Americans spend more money on lottery tickets than they do on milk… or beer. As a nation, we manage to drop $75 billion, per year, into state-run lotteries. In fact, the average player in America spends over $500 per year, and heavy lottery players routinely crack $1,500. That, dear friends, is a lot, especially given the odds are better of being struck by lightning _twice_ in a single lifetime (1:9M) than actually winning a jackpot (1:300M). With this level of personal savings going into almost impossible lotteries, you have to wonder: Why?
Before we answer that, please indulge us and do a quick little experiment with your friends: Grab somebody that works in a regular American job – please, no ascot wearing startup founders or pinstriped masters of the universe. Get a regular friend who works in a regular job. Now, ask that person to imagine themselves as a multi millionaire – have them picture their newfound wealth and all its trappings. Next, ask your friend to explain to you how – in their imagination – they managed to accumulate all that money. (Note: None of what they offer as an explanation can be even close to illegal.)
What did they say? Did they say they got there through diligent personal savings and investment? Ha! Was it an unexpected inheritance from a long-lost uncle? Maybe. Did they say they won the lottery? Probably. In my experience, that last answer is the most common. You see, for most of us, it’s very hard to imagine how we can actually, legally, get our hands on millions of dollars. So, for some people, the only path to serious wealth – aside from helping that Nigerian Prince get his family’s money out of Africa – is to win the lottery. It doesn’t matter that the chances of actually getting rich are about the same with the lottery and the Prince (i.e., close to zero); at least the lottery is legal and legitimate. The lottery thus fills a real void that people are willing to pay money to fill; i.e., to have a CHANCE of getting rich.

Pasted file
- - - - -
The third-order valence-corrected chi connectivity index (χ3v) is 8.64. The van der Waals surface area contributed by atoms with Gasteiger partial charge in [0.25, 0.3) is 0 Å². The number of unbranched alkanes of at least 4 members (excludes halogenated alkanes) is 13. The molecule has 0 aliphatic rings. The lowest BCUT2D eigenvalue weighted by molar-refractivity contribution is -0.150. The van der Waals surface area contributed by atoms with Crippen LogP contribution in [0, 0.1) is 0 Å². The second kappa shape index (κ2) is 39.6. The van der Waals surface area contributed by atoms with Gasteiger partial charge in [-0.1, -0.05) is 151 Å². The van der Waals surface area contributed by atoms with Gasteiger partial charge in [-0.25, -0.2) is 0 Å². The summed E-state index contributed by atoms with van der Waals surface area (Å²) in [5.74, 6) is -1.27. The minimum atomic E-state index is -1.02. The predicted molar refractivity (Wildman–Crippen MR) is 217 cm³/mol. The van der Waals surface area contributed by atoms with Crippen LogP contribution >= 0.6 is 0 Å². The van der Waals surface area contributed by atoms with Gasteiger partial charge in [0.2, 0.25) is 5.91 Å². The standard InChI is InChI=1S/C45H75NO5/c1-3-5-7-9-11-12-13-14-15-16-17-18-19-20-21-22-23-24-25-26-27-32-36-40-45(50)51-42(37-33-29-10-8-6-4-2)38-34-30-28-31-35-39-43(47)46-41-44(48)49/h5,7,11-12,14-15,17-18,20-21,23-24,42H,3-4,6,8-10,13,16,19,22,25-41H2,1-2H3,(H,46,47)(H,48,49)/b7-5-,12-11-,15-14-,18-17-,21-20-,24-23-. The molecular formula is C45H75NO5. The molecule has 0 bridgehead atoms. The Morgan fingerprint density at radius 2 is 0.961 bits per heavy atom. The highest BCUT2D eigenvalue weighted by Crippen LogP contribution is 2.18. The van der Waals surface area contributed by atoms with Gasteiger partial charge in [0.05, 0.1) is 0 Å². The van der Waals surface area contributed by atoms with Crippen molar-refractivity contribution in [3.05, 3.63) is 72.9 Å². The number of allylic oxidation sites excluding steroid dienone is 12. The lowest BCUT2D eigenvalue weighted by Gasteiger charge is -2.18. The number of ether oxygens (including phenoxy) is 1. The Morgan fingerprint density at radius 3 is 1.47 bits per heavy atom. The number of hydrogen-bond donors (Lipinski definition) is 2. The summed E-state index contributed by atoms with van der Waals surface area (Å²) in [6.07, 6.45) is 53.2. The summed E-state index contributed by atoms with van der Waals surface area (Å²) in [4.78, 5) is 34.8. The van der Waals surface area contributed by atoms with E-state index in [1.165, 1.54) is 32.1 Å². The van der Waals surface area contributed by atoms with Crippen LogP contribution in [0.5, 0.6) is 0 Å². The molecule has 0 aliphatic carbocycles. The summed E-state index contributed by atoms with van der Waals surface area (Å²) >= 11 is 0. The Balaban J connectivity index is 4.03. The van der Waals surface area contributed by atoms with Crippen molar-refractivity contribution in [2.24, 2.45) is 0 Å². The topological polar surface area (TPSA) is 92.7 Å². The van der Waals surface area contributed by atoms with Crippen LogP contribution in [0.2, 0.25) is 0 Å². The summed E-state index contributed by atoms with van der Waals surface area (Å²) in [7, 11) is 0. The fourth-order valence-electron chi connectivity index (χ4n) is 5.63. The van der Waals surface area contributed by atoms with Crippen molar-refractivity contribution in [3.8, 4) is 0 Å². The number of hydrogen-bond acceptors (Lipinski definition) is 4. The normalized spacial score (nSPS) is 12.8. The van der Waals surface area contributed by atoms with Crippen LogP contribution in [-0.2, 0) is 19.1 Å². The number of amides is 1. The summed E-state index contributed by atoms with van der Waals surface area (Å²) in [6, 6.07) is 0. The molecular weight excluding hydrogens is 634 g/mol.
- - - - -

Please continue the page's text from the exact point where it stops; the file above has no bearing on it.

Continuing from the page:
Now, let’s summarize a bit: We are not saying state-run lotteries are useful and worthwhile. Rather, we are saying that lotteries do a legitimate thing – they fill a void – for many people. And that is why the average player spends $500 dollars per year. Now, remember that $500 number. Why? Because we know that 63% of Americans do not have enough money saved to meet an unexpected bill of… $500. Yes, well spotted. That is the same amount. Now, imagine we could redirect the $500 people spend on the lottery into a personal savings fund of $500 to meet unexpected bills? Wouldn’t that be awesome?
That is precisely why we at Long Game have launched a prize-linked savings app in all 50 states.
For those new to the subject, a prize-linked savings account is a sort of lottery-lined personal savings mechanism in which individuals receive chances to win prizes just for saving money. A PLSA combines the instant gratification of a lottery with a long-term savings account. Some have called PLSA a “no-lose lottery” in that – you guessed it – you can’t actually lose money despite the fact that you have a chance to win money. How is it even possible to save money while you win money? Well, as an example, the small interest that might be paid to each individual saver can be used to pay a single big prize for a single saver. That’s a PLSA, and, when it’s done well, we think it can be a replacement for the lottery.
Like a lottery, a PLSA offers a legal and legitimate means to change your life through luck. The difference, however, is that with a PLSA you get all the hope with none of the the financial loss. Win-Win.
Our motivation at Long Game has always been to help people save more money and thus empower them to take control of their own lives. In our view, converting lottery gamblers into personal savings specialists is an important step in this direction. Onward…